can simplify the radical expression by breaking it into a product of a square number and a factor of 72 in this case 36 times

two then we go ahead and simplify the

expression obtaining 6 root two finally, we go ahead and find the length of

line segment PR so we use the distance formula and

substitute the coordinates of each point doing that we obtain the following

expression, then we go ahead and square the terms and simplify doing that we obtain the

following we can simplify the radical expression by

breaking it into the product of a square number and a factor of 162 in this case 81 times

two then we go ahead and simplify the

expression obtaining 9 root two, having found the length of

each line segment let’s create a diagram to aid us in determining if these points are collinear we know from the distances we found

that points P and R form the endpoints of the longest line

segment this means that point Q has to be

between these two points now let’s go ahead and determine if the

sum up the two smaller line segments add up to the line segment that includes

these two smaller line segments in other words, we’re determining if the length of line segment PQ plus the length of line segment QR is equal to the length of line segment PR

let’s go ahead and substitute the values for each line segment doing that we have the following, next let’s simplify the left side of the equation notice how the left side is equal to the

right side of the equation meaning it checks out since this relation turned out to be true we conclude that these points are

indeed collinear they lie in the same straight-line, if we

decided to use the second geometric relation specifically proving that the line

segments form a triangle we would have to show that the sum of

two line segments has to be greater than a third side of the triangle for all the following cases: the length of

the line segment PQ plus QR has to be greater than line segment PR the length of line segment PR plus PQ has

to be greater than line segment QR and the length of line segment QR plus PR has to be greater than line segment PQ let’s go ahead and substitute the value

of the lengths for each line segment into the relations doing that we obtain the following, next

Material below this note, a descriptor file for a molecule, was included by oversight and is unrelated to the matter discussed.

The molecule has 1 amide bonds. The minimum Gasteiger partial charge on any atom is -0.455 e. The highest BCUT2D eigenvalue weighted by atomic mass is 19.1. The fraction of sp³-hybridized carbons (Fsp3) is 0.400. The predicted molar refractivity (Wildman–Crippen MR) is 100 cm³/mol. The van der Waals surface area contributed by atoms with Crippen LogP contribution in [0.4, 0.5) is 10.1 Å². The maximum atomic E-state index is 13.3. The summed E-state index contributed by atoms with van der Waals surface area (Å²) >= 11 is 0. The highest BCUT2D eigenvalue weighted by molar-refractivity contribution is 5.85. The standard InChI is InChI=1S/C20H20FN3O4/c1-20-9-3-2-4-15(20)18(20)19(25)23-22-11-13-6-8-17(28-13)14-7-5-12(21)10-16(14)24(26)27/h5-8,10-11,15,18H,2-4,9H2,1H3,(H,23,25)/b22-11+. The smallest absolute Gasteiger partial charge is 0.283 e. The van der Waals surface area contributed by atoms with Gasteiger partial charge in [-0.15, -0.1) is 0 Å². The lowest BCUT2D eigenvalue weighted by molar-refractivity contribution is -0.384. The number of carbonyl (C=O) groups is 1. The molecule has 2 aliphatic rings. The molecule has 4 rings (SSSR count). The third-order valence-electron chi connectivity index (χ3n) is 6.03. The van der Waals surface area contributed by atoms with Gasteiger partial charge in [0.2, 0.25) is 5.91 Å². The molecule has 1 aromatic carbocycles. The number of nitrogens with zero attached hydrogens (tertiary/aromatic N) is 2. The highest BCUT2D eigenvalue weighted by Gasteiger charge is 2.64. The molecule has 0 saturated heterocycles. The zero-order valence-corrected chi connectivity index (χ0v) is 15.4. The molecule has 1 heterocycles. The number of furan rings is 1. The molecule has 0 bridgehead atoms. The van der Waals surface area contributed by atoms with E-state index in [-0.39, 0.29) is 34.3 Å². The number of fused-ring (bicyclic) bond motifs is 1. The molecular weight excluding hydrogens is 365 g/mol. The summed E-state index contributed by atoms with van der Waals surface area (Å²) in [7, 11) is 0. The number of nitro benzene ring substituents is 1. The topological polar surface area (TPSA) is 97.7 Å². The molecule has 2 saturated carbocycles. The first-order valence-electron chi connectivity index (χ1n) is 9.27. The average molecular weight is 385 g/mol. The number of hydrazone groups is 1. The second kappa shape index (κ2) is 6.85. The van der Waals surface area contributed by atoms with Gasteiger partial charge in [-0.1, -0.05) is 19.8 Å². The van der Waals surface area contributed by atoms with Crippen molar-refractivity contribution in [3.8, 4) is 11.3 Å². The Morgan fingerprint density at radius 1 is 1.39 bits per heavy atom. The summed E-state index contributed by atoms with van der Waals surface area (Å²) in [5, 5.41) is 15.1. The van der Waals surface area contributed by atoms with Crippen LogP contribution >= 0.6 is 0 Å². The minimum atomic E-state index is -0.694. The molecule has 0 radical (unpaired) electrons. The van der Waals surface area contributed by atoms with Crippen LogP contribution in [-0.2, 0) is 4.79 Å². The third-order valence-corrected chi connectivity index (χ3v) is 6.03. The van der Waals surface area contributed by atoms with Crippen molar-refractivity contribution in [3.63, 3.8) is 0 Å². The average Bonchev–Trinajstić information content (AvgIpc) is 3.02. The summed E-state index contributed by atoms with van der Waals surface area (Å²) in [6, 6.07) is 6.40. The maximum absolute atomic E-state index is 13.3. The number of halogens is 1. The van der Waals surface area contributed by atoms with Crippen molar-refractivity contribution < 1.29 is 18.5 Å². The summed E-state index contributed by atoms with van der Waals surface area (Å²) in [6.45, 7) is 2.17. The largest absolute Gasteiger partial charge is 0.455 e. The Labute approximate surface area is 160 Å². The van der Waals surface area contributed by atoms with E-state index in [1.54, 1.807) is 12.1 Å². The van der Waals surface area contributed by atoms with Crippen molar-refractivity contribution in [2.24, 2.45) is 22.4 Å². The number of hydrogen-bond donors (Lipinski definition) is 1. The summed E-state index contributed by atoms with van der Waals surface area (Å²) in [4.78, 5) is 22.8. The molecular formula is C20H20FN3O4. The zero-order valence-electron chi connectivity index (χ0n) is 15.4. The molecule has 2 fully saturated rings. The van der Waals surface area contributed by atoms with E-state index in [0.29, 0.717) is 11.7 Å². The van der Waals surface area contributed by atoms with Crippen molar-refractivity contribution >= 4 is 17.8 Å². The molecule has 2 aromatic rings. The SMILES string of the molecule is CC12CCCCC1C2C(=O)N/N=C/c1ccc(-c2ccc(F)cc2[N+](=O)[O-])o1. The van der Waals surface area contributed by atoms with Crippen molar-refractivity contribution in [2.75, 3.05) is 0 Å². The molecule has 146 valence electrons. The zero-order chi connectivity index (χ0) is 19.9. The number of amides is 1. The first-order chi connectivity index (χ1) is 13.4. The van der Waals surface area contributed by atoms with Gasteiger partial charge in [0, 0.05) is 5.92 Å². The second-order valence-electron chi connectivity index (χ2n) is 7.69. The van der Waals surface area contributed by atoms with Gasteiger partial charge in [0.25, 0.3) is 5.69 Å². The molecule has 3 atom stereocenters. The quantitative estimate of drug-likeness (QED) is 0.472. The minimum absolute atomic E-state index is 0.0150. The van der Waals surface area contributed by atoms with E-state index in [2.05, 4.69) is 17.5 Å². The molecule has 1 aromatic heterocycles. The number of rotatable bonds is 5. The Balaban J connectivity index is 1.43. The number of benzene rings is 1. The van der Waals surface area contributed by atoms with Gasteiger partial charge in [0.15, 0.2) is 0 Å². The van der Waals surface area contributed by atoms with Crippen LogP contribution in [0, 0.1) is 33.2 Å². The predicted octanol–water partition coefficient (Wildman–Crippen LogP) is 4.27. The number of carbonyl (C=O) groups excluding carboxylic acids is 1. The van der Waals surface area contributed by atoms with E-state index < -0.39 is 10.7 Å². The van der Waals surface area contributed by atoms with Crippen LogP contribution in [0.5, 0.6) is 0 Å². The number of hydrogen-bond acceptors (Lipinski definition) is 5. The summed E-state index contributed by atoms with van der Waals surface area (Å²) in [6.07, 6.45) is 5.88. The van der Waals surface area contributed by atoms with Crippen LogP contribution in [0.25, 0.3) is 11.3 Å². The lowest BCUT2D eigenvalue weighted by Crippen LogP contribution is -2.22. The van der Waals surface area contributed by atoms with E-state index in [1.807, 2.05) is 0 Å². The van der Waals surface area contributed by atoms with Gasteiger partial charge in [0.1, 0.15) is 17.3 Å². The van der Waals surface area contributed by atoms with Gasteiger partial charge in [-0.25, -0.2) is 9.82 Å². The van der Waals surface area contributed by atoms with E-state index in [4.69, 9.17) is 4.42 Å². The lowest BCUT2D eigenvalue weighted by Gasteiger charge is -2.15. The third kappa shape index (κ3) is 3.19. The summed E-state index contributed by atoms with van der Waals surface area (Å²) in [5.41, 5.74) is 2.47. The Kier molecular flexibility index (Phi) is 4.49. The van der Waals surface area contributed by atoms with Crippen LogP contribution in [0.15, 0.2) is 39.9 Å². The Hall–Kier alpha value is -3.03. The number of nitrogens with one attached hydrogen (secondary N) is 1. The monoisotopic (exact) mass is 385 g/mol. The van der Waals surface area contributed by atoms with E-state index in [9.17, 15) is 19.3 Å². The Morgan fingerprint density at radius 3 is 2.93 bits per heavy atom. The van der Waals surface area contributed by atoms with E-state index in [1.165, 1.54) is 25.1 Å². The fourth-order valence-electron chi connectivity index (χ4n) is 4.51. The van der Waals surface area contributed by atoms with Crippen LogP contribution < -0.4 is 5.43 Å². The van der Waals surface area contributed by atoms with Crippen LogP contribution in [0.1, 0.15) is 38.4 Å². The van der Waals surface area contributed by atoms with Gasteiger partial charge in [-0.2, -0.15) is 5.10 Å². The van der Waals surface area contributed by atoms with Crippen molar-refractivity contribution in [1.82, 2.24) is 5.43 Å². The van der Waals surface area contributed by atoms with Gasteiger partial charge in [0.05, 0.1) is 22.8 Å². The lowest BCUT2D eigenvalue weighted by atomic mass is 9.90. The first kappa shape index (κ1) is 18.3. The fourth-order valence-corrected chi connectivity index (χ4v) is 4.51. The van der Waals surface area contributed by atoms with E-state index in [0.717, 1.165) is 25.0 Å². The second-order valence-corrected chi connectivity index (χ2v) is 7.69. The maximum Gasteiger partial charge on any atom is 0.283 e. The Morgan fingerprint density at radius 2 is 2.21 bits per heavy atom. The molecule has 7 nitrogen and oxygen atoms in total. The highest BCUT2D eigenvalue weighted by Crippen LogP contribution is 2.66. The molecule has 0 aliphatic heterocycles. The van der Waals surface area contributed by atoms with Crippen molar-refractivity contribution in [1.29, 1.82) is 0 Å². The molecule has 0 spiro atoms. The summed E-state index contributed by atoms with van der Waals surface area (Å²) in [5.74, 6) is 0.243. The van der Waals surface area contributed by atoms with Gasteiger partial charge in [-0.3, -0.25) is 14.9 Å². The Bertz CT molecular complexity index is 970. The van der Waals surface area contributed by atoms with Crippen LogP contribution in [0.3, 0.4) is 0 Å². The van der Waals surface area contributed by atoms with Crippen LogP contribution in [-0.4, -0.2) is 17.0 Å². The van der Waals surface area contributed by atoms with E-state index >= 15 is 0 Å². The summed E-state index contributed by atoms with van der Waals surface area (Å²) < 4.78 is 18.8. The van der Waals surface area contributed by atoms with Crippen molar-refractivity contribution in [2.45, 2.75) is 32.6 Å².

we go ahead and simplify the left side of each inequality, notice that the first

inequality is false the second inequality is true and the third

inequality is true we’re testing to see if these points form

a triangle we need all three inequalities to be true but since the first inequality is false

we conclude that they do not form a triangle meaning they must lie in the same straight

line they are indeed collinear. Alright, let’s move along and

continue exploring equations in three-dimensional space in the first

videos we introduce the basic equations of coordinate planes now we will explore the three-dimensional version of a circle recall that the equation of a circle in

R-squared with center (h,k) and radius r is defined to be the set

of all points (x,y) such that the distance between (x,y) and (h,k) is equal to the radius r, the distance

between point P and point C has to equal r,

mathematically we can express this as follows: the

distance between the center C and a point on the circle P is equal to r the distance between P and C can be found by using the distance formula in two dimensions so we substitute the distance PC with the following expression, the square

root of the quantity (x-h) squared plus the quantity (y-k) squared equals r, we can make the equation more

user-friendly by squaring both sides of the equation doing that we obtain the final equation of a circle with center (h,k) the quantity (x-h) squared plus the quantity (y-k) squared equals r-squared, keep in mind

that this equation represents a circle in two-dimensional space we can form a

surface using this curve by rotating it about its axis of symmetry

doing that we see that we end up forming a sphere in

three-dimensional space analogous to the definition of a

circle a sphere with center (h,k,l) and radius r is defined to be the

set of all-points (x,y,z) such that the distance between (x,y,z) and center (h,k,l) is equal to the radius r mathematically we can express this as

follows: the distance between P and C can be found by using the distance formula for three-dimensional space we substitute the expression for the distance of line segment PC with following, the square root of the

quantity (x-h) squared plus the quantity (y-k) squared plus the quantity (z-l) squared equals r, we can make the

equation more user-friendly by squaring both sides of the equation

doing that we obtain the final equation of a sphere with center (h,k,l) the quantity (x-h) squared plus the quantity (y-k) squared plus the quantity (z-l) squared equals r-squared, once again notice how this equation is extremely

similar to that of its two-dimensional counterpart the only difference being that we

included an extra variable in this case we included the variable z.

Alright, in our next video we will go over slightly

more challenging examples that require the use of the distance formula.